‘Everybody can do something’

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Some anniversaries are celebrated loudly, with parties and ceremonies, big occasions marking big accomplishments. Other anniversaries are celebrated quietly - in small moments of recollection and reminiscing, moments that can be easily forgotten or skipped over if you're not careful.

Such was the case when St. Agnes Church in Arlington celebrated the 43rd anniversary of the current church building's dedication during a quiet daily Mass on an Advent morning flecked with snow. With 30 people in attendance - a smaller-than-average crowd, maybe due to the weather - Father Carroll L. Oubre, parochial vicar, encouraged attendees to think about life in 1967. The same year touch-tone phones and zip codes were introduced, and a quarter could buy a gallon of gas, St. Agnes Church was dedicated.

"The church is more than a building. The church is the faith of the people," Father Oubre said, while reflecting on the number of sacraments celebrated at the church over the years.

The parish began in 1914, as a mission of St. Charles Borromeo Parish in Arlington. For the first six years, attendees worshipped in rented spaces, including a movie theater and a grocery store. The first permanent church was dedicated in 1920 by Richmond Bishop Peter Ireton. Years later, in 1936, St. Agnes was established as an independent parish. (See a video profile of the parish here.)

Father Lee R. Roos has been at St. Agnes for seven years. He was named administrator soon after the death of Msgr. James McMurtrie and was promoted to pastor in 2005.

He believes St. Agnes is a "wonderful parish," - multigenerational, with some parishioners who have been involved for 50 years, as well as families and young people new to the area.

For the last 45 years, the parish has had a Brother Dennis and Associates program, in which a portion of every weekly tithe is given out in micro-grants to charitable causes for people in need. Father Roos estimates that Brother Dennis contributions average about $1,500 per week.

While Brother Dennis is not real - the name was made up by then-pastor Father James More - the good the program has done throughout the world is undeniable. In the back of the church, amidst statues, shrines and the baptismal font, there is a rotating globe on which push pins mark the locations where the funds have been sent.

The money has been given to organizations as far away as Kenya, South Africa, the Phillipines, India and Haiti. Locally, the funds have helped crisis pregnancy centers, homeless shelters and social service agencies.

"It is a way to keep visible before our parishioners the needs of the world," Father Roos said. "We're recognizing God's blessings to us and using those blessings to help others."

Father Roos believes the fact that the program was started even before the current church was built shows the importance of giving to others, even when the money given could be used just as easily at home.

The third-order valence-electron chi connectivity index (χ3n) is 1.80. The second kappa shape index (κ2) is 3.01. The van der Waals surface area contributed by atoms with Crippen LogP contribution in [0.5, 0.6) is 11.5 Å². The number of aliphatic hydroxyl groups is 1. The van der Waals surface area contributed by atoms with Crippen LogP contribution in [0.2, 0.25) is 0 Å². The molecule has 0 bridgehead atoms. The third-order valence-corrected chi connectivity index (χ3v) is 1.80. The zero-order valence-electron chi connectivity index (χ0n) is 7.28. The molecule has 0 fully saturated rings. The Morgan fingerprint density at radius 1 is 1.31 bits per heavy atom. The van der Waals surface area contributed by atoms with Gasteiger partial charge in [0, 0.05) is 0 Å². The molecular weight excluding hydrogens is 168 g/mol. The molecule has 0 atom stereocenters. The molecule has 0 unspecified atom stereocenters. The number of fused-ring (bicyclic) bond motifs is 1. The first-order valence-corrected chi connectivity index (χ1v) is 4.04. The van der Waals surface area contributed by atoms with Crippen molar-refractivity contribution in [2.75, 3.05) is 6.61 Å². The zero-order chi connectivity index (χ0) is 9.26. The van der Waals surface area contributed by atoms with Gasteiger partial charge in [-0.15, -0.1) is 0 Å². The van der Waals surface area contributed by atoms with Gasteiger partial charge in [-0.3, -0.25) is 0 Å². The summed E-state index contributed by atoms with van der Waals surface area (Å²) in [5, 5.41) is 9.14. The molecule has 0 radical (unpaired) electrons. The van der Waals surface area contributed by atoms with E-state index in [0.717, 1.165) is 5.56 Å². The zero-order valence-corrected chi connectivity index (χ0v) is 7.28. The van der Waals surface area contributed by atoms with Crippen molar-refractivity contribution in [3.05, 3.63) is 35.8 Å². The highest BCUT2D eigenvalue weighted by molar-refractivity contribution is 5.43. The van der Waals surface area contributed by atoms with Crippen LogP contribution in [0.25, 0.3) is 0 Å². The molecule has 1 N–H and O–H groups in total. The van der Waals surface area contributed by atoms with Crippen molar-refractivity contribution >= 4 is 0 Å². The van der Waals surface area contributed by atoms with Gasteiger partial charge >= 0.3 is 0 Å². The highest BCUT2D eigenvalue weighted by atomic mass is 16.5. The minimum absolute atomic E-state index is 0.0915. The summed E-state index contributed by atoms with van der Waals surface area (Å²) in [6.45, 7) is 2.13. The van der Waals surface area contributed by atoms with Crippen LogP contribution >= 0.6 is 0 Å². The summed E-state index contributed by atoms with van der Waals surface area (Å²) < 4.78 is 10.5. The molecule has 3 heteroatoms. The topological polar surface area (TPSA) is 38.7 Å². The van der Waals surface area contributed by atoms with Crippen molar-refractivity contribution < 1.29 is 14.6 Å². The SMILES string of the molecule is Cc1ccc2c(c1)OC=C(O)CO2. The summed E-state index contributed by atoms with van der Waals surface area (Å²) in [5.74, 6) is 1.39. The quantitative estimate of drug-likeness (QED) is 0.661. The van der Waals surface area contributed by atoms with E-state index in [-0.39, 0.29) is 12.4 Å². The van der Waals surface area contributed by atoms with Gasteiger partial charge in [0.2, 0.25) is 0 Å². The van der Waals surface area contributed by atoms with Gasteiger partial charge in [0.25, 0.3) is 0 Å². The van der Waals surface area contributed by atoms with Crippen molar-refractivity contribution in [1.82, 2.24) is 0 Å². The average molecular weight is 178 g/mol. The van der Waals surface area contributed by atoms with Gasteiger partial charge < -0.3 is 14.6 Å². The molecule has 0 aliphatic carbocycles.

The Brother Dennis program, like all of St. Agnes' ministries, has strongly benefitted from the parish's perpetual adoration chapel, which has been open for 10 years.

"In adoration, we realize such is God's gifts to us, we're called to be gifts to others," Father Roos said. "Nobody can do everything, but everybody can do something."

Parishioner Bernadette Michael agrees. She thinks of the perpetual adoration chapel as "a treasure."

"It's a huge influence on the parish with so much grace that comes from that," she said. "It's another avenue of opportunity to grow spiritually and a nice little place to pray."

For the past six years, Michael has been director of religious education. According to her, there are about 350 students enrolled in the program, with 30 volunteers serving as teachers and aides.

In addition to the students in religious education, there are 360 students in pre-kindergaten through eighth grade at St. Agnes School, founded in 1946 by the Sisters of Notre Dame. While the sisters no longer work at the school, Father Roos says they have left - and continue to leave - a strong influence.

"So much of our school has a debt to them and their witness," said Father Roos.

The parish has a very active athletics program for young people, as well as a young adults ministry, a choir, and various prayer groups and organizations.

Father Roos believes the parish takes inspiration from its patron, St. Agnes, who was a 12-year old martyred in Rome during the third century.

"She's a virgin and martyr and inspiration for youth that they can rise above the challenges they face," Father Roos said.

Inspiration is one thing the parish specializes in through its outreach projects and strong community atmosphere.

"Our ministry is to people, to prepare the word and celebrate the sacraments," Father Roos said.

Quick Facts:

St. Agnes Parish

2002 N. Randolph St.

Arlington, Va. 22207


Pastor: Fr. Lee R. Roos

Parochial vicar: Fr. Carroll L. Oubre

In residence: Fr. Frank J. Ready and Augustinian Fr. Cedric P. Wilson

DRE: Bernadette Michael

Mass Schedule:

Sat.: 7:30 a.m., 9 a.m., 5 p.m. vigil

Sun: 7:30 a.m., 9 a.m., 10:30 a.m., noon

Weekdays: 6:30 a.m., 9 a.m.

Mon.: 7:30 p.m. (Spanish)

Parishioners: 4,539

School: St. Agnes School

2024 N. Randolph St.

Arlington, Va. 22207


Principal: Kristine Carr

Students: 360


In the news:

Stewards of God's garden

Fresh faces at first Friday Mass

Emptying herself for others


St. Agnes, Diocese of Arlington

© Arlington Catholic Herald 2010